Hp's Slimline Pavilion s7600c has a major advantage over previous incarnations of HP's small-form-factor design: a dual-core CPU. Thanks to AMD's new line of energy-efficient Athlon 64 X2 chips, HP can now compete with the Mac Mini as a powerful, feature-rich tiny PC. The Mac Mini has a size and aesthetic advantage; it's twice as small, and its clean lines cut a better profile. But what the Pavilion Slimline sacrifices in space-savings and good looks, it gains in functionality and performance. It's also less expensive. Although our review config cost $975, when you balance out the specs to match those of the 1.83GHz Mac Mini Core Duo, the Slimline gets the win. If you're looking for an affordable, compact computer to tackle day-to-day tasks, as well as one that might be able to perform some home-theater duties, we recommend the Pavilion Slimline s7600e as the most balanced system we've seen.

The reason we like the Slimline so much is because of its features. In nearly every aspect, it beats the Mac Mini, its main competition. For core hardware, the config HP sent us came with a 2.0GHz AMD Athlon 64 X2 3800+ processor; 1GB of 533MHz DDR2 SDRAM; and a 250GB, 7,200rpm hard drive. Those features, among others (which we'll get to), are all upgrades to the core Slimline PC config and bring the $450 postrebate base price up to our review unit's $975. To get the Mac Mini as close as it can to those specs, you'd have to pay $1,075, and the hard drive would still be only 160GB, or 90GB smaller than our HP's. You could even dial the Mac Mini to $1,152 if you add an Apple mouse and keyboard, which would be fair, since the HP comes with its own input devices.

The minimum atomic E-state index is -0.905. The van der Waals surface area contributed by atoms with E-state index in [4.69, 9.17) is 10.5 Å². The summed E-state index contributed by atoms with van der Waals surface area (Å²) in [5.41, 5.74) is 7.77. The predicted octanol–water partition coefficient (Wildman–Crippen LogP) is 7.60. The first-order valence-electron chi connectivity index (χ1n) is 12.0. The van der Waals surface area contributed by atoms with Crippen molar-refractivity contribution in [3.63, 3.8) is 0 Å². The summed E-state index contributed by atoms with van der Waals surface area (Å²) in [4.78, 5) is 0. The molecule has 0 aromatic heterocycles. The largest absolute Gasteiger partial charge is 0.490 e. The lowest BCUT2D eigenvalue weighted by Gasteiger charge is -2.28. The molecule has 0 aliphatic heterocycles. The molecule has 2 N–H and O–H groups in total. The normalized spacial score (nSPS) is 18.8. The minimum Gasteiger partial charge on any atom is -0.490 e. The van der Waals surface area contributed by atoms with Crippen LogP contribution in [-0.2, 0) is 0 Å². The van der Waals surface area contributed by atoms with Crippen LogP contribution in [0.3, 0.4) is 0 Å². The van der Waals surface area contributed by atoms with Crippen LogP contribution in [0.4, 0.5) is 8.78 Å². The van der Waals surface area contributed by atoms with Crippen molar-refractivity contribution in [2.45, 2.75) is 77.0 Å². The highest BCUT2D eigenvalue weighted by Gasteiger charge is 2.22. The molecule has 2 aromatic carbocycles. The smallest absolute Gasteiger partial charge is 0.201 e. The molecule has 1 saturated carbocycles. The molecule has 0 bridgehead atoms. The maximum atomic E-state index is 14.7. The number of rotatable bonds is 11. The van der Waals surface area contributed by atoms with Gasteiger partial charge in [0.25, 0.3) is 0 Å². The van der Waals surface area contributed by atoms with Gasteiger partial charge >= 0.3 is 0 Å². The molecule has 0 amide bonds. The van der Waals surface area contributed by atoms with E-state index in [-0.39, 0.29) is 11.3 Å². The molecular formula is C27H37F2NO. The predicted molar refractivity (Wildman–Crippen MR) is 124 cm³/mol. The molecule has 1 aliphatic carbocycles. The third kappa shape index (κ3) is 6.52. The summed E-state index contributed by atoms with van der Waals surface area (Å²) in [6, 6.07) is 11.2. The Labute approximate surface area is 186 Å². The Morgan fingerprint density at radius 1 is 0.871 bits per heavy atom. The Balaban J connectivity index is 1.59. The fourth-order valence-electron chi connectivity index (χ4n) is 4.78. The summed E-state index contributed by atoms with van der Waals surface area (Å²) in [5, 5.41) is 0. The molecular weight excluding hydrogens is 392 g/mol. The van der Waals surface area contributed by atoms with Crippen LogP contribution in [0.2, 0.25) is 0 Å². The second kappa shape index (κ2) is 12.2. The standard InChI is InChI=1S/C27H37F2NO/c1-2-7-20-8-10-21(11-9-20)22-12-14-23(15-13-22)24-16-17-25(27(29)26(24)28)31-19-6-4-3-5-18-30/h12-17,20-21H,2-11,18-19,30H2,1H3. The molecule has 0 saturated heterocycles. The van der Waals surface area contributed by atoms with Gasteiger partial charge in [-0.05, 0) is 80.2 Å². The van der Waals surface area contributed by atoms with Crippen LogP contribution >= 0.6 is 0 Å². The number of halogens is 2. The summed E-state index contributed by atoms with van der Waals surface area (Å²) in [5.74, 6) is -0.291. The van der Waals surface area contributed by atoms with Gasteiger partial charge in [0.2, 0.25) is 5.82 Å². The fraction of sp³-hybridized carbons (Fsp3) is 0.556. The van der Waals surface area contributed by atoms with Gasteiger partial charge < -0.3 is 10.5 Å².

Both the Slimline s7600e and the 1.83GHz Mac Mini come with DVD burners, although our review unit was the LightScribe model (a $40 upgrade over the standard DVD burner), which can etch black-and-white images onto the surface of a disc. We don't find LightScribe all that exciting, mostly because it's slow, but we're sure some people like it. What we appreciate more is the HP's wireless networking capability. It's a $25 add-on here, whereas with the Mac Mini it comes standard. That feature is part of what makes these small PCs so home entertainment-friendly. It's easy to imagine hooking them up to your television and to play movies and music and display photos. The HP lets you do that with Windows Media Center, and the Mac Mini with Apple's Front Row software.

HP also has the edge in other features, but this is in part due to its design. When you go bigger on the case, you can do more. For example, the Slimline has a 9-in-1 media card reader for easy digital media transfers from cameras and other devices. The Mac Mini requires you to plug your devices in directly, because it doesn't have internal space to accommodate a media card drive. We also suspect Apple doesn't want to disturb the Mini's clean-lined exterior.

We're less sure why the Mac Mini doesn't have a TV tuner. WinBook proved that it's possible to fit a tuner in a small case with its Jiv Mini. HP's Slimline has one by way of its half-height PCI expansion slot. We don't love PC-based TV viewing because of the poor image quality, and if you had one of these small PCs connected to your TV, you wouldn't need a tuner anyway. What we like about the HP more than the tuner itself is the PCI slot that lets you add a card in the first place.


Source by Don Curtis